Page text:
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Repressing Migrant Smuggling by the UN Security Council and EU Naval Military Operation Sophia: Some Reflections on Jurisdiction and Human Rights

Published on November 3, 2017        Author: 

On 5 October 2017, the UN Security Council through S/RES/2380 (2017) renewed for the second time the enforcement powers that S/RES/2240 (2015) granted to states in order to fight migrant smuggling and human trafficking off the coast of Libya.

In a previous blog post that I wrote here in October 2015, I concluded by wondering what the effects will be of S/RES/2240 (2015) and by questioning, from several standpoints, the use of military action against migrant smugglers and human traffickers and in the overall management of the migrant crisis.

These UN Security Council resolutions provide the legal basis for the EU naval operation mandated with the task of disrupting the business model of migrant smugglers and human traffickers in the Southern Central Mediterranean: EU NAVFOR MED Operation Sophia. Established in 2015 by Council Decision (CFSP) 2015/778, its mandate has been renewed until 31 December 2018.

Criticisms of Operation Sophia are widespread and concerns over its failure to meet its objectives and its human rights implications are no secret (see among others Meijers Committee and Not so Humanitarian after All). On the occasion of the second renewal of the S/RES/2240 (2015), it’s time to take a closer look at Operation Sophia’s results, at the legal shortcomings of the web of legal instruments regulating its actions, and the various consequences these have had. Read the rest of this entry…

 

Fighting Transnational Crimes at Sea under UNSC’s Mandate: Piracy, Human Trafficking and Migrant Smuggling

Published on October 30, 2015        Author: 

On 9 October 2015 the UNSC adopted S/RES/2240 (2015) authorizing states to exercise exceptional powers with respect to ships suspected of being engaged in human trafficking and migrant smuggling on the high seas off the costs of Libya. In the context of counter piracy in Somalia, the UNSC had already adopted a series of resolutions since 2008 allowing for exceptional actions to suppress transnational criminality at sea (see S/RES/1816 (2008), as most recently renewed by S/RES/2184 (2014) until 12 November 2015).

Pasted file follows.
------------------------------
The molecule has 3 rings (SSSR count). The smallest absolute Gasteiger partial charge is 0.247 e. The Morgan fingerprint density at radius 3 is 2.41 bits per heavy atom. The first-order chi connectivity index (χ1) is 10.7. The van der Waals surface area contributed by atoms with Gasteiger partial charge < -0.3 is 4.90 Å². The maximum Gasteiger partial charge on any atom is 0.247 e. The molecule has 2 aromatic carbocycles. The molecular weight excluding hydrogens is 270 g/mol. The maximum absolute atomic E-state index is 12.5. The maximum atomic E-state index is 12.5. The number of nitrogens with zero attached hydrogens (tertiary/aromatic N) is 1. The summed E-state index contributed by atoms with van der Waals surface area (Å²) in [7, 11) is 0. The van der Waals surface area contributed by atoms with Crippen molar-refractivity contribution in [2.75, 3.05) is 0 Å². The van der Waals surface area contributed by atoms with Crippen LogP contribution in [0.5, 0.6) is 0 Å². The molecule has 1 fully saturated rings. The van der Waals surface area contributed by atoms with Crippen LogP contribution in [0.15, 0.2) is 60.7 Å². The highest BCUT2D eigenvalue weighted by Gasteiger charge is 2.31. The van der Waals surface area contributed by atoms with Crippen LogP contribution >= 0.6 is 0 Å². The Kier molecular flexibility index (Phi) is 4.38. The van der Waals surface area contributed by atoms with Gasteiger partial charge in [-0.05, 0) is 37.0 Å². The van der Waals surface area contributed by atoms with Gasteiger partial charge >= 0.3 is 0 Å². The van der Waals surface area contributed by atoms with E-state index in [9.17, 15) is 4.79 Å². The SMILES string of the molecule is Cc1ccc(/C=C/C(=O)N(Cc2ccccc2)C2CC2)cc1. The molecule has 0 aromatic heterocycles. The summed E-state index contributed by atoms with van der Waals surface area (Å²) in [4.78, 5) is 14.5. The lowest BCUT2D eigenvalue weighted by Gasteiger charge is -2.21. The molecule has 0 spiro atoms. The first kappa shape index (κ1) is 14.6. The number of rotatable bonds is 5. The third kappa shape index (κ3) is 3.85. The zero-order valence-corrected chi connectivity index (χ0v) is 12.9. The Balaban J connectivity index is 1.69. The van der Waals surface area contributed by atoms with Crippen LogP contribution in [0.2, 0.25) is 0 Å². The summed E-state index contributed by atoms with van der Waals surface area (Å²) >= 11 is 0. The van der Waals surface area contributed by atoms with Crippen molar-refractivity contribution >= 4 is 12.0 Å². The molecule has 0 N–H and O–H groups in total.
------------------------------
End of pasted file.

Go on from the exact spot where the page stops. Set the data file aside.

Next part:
The fight against piracy seems to have a lot in common with the fight against human trafficking and migrant smuggling, and both show a dangerous trend towards the repression of transnational criminality through the recourse to military force. Indeed, UNSC resolutions have in both cases constituted the basis for naval military operations (current counter piracy operations are EUNAVFOR Operation Atalanta and NATO Operation Ocean Shield, whereas the EU naval operation against migrant smuggling is EUNAVFOR Med, recently renamed Operation Sophia)

Insofar as they provoke similar thoughts and concerns, a comparison between these landmark resolutions is therefore worthwhile.

The first issue of note concerns the identification of the situation triggering the UNSC’s powers under Chapter VII of the UN Charter. In the resolutions dealing with piracy off the coast of Somalia, piracy was not deemed to constitute a threat to international peace and security in itself (although it could have been). Rather, piracy was characterized as a factor exacerbating the situation in Somalia, which constituted a threat to international peace and security in the region. However, in resolution 2240 (2015) no mention is made of the situation in Libya as amounting to a threat to international peace and security. Such a qualification was indeed deleted from a previous draft (see What’s In Blue). Instead, it is the ‘recent proliferation of, and endangerment of lives by’ human trafficking and migrant smuggling in the Mediterranean Sea off the coast of Libya’ that is regarded as the situation that needed to be addressed through the UNSC’s action under Chapter VII. The resolution confines itself to expressing concern that the situation in Libya is being exacerbated by these crimes. It is therefore the repression of a crime itself, and its impact on human lives, which is used to ground the UNSC’s powers. Read the rest of this entry…

Filed under: EJIL Analysis
 
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